‘Govt lost Rs 50K cr due to undervaluation of LIC shares; biggest scandal in annals of privatization in India’

Why didn’t Centre rebuff pressure from capricious investors whose interests are contrary to those of millions of LIC policyholders who will be the ultimate losers, the Peoples’ Commission asked

‘Govt lost Rs 50K cr due to undervaluation of LIC shares; biggest scandal in annals of privatization in India’
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Vishwadeepak

The government of India will incur a loss of a whooping Rs 50000 crore due to undervaluation of the LIC shares put for sale through Initial Public Offering (IPO), estimated the Peoples’ Commission which comprises of eminent economists, social scientists and activists.

After an analysis, the Peoples’ Commission on Public Sector and Public Services stated that due to pressure by the “investors”, the Modi government undervalued the price of the LIC shares.

Calling the whole process “scandalous”, the Peoples’ Commission, which has ex-JNU professor Prabhat Patnaik as a leading member, had on May 2 urged Finance Minister Nirmala Sitharaman to halt the process. But the government did not pay any heed.

Questioning the methods adopted by the government to decide the value of the shares, the Peoples’ Commission said, “This is nothing short of a scandal, perhaps the biggest in the annals of privatization in India”.

Alleging that the IPO was offered “under pressure” in order to pave the way for privatization of India’s blue-chip PSU, the Commission said, “Finance Ministry has succumbed to the pressure by global investors and offered the shares at a deep discount.”

“Given that retail investors, employees and policyholders are being offered shares at a discount – retail investors and employees get to pay Rs. 904 per share and policy holders Rs. 889 per share – this implies a huge loss to the public exchequer,” reads a statement issued by the Peoples’ Commission.

It alleged that the government has not used the “multiplication factor” which is the standard practice while deciding the value of shares.

“Applying a multiplication factor of even 3.96 (HDFC Life) to the LIC case shows that the base price of each LIC share in the IPO ought to be at least Rs. 3,379. At this price the total earnings from the sale of 22.1375 crore shares would have been Rs. 74,803 crore. The resulting loss to the public exchequer is a whopping Rs. 53,795 crores,” added the Peoples’ Commission.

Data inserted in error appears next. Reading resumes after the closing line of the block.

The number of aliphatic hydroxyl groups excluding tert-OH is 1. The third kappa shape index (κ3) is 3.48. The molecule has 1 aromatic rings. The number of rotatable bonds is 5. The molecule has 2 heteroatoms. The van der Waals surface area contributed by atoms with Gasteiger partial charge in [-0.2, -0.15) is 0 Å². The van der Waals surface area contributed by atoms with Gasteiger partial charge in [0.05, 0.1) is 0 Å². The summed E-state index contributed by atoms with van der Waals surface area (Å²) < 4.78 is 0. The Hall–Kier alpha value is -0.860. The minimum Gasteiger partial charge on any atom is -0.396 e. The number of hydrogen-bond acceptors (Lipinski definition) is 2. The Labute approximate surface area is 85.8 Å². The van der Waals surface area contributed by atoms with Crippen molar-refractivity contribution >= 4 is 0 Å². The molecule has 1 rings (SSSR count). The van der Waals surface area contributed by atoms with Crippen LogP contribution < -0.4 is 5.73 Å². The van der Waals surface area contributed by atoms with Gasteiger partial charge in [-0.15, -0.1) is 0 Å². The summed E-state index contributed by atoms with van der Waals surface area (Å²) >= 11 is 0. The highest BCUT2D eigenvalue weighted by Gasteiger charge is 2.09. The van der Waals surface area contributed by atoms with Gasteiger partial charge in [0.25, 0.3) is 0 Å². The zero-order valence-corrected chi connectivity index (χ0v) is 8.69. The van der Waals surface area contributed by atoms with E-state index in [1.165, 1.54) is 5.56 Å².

Asking as to why the government did not rebuff pressure from capricious investors whose interests are contrary to those of millions of policyholders who will be the ultimate losers, the Peoples’ Commission asked, “How is it possible for the valuation of India’s biggest insurance company, sui generis in the world of finance, to vary so much within a matter of a couple of months?”

Talking to National Herald, C Venkatachalam, general secretary, All India Bank Employee Association (AIEBA) said, “The govt sold shares in LIC up to 3.5% now. It may look very small but what is important to note is that it is the beginning of selling the shares in this national flagship institution. It is nothing but selling the family silver and long-term assets to tackle the short term current financial constraints. The govt has no qualm of conscience. They are up to selling anything.”

As on May 9 – the last day of bidding – the state-owned insurance behemoth has subscribed 2.95 times, with offers receiving bids for 29.07 crore equity shares against IPO size of 16.2 crore equity shares.

As per reports, the Modi government intends to raise Rs 21,000 crore by selling 3.5 percent stake entirely through an offer for sale (OFS) of which 10 percent of the shares were reserved for LIC policyholders and 0.7 percent for LIC employees. Also, 31.25 percent was reserved for household (retail) investors.

Established on September 1, 1956 through the Life Insurance of India Act that nationalized the insurance industry in India, LIC was created after the merger of 245 insurance companies and provident societies.

Regarded as one of the strongest financial institutions India ever had, the LIC got only Rs 5 crore as the government investment in the form of equity between 1956-2011.

Highlighting peoples’ contribution in building the LIC, the Peoples’ Commission said, “To reiterate, between 1956 and 2011, the government investment in equity was a paltry Rs. 5 crores, implying that it was the hard-earned savings of policyholders that was instrumental in the LIC blossoming into a mature insurance company.”

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